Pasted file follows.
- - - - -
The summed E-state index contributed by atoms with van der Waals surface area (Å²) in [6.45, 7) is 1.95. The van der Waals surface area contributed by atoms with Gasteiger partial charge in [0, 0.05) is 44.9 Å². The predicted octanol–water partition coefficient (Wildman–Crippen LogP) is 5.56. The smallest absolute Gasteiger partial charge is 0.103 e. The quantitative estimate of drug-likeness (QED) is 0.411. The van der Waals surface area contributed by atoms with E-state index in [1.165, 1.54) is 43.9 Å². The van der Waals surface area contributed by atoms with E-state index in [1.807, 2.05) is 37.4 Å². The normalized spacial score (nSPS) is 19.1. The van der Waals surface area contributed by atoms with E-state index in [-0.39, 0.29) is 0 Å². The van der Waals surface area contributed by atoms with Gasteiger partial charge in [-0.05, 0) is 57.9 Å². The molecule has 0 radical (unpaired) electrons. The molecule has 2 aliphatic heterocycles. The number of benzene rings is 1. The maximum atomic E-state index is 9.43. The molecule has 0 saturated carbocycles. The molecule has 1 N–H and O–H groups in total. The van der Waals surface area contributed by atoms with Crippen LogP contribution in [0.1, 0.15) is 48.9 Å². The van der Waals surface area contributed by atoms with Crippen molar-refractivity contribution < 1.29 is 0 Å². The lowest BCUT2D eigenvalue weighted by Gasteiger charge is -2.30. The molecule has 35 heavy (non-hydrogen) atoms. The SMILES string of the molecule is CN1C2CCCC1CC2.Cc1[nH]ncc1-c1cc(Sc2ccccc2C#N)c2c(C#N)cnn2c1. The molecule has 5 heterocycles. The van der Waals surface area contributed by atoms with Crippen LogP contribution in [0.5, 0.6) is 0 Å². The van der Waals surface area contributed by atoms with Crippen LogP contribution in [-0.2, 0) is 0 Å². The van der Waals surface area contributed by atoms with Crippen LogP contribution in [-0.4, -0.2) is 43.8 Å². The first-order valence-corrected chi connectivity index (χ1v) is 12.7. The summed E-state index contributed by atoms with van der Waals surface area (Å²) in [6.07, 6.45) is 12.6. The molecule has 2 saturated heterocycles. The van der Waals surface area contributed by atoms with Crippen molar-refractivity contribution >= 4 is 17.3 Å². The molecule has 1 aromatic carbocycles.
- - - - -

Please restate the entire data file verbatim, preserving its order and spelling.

The summed E-state index contributed by atoms with van der Waals surface area (Å²) in [6.45, 7) is 1.95. The van der Waals surface area contributed by atoms with Gasteiger partial charge in [0, 0.05) is 44.9 Å². The predicted octanol–water partition coefficient (Wildman–Crippen LogP) is 5.56. The smallest absolute Gasteiger partial charge is 0.103 e. The quantitative estimate of drug-likeness (QED) is 0.411. The van der Waals surface area contributed by atoms with E-state index in [1.165, 1.54) is 43.9 Å². The van der Waals surface area contributed by atoms with E-state index in [1.807, 2.05) is 37.4 Å². The normalized spacial score (nSPS) is 19.1. The van der Waals surface area contributed by atoms with E-state index in [-0.39, 0.29) is 0 Å². The van der Waals surface area contributed by atoms with Gasteiger partial charge in [-0.05, 0) is 57.9 Å². The molecule has 0 radical (unpaired) electrons. The molecule has 2 aliphatic heterocycles. The number of benzene rings is 1. The maximum atomic E-state index is 9.43. The molecule has 0 saturated carbocycles. The molecule has 1 N–H and O–H groups in total. The van der Waals surface area contributed by atoms with Crippen LogP contribution in [0.1, 0.15) is 48.9 Å². The van der Waals surface area contributed by atoms with Crippen molar-refractivity contribution < 1.29 is 0 Å². The lowest BCUT2D eigenvalue weighted by Gasteiger charge is -2.30. The molecule has 35 heavy (non-hydrogen) atoms. The SMILES string of the molecule is CN1C2CCCC1CC2.Cc1[nH]ncc1-c1cc(Sc2ccccc2C#N)c2c(C#N)cnn2c1. The molecule has 5 heterocycles. The van der Waals surface area contributed by atoms with Crippen LogP contribution in [0.5, 0.6) is 0 Å². The van der Waals surface area contributed by atoms with Crippen LogP contribution in [-0.2, 0) is 0 Å². The van der Waals surface area contributed by atoms with Crippen LogP contribution in [-0.4, -0.2) is 43.8 Å². The first-order valence-corrected chi connectivity index (χ1v) is 12.7. The summed E-state index contributed by atoms with van der Waals surface area (Å²) in [6.07, 6.45) is 12.6. The molecule has 2 saturated heterocycles. The van der Waals surface area contributed by atoms with Crippen molar-refractivity contribution >= 4 is 17.3 Å². The molecule has 1 aromatic carbocycles.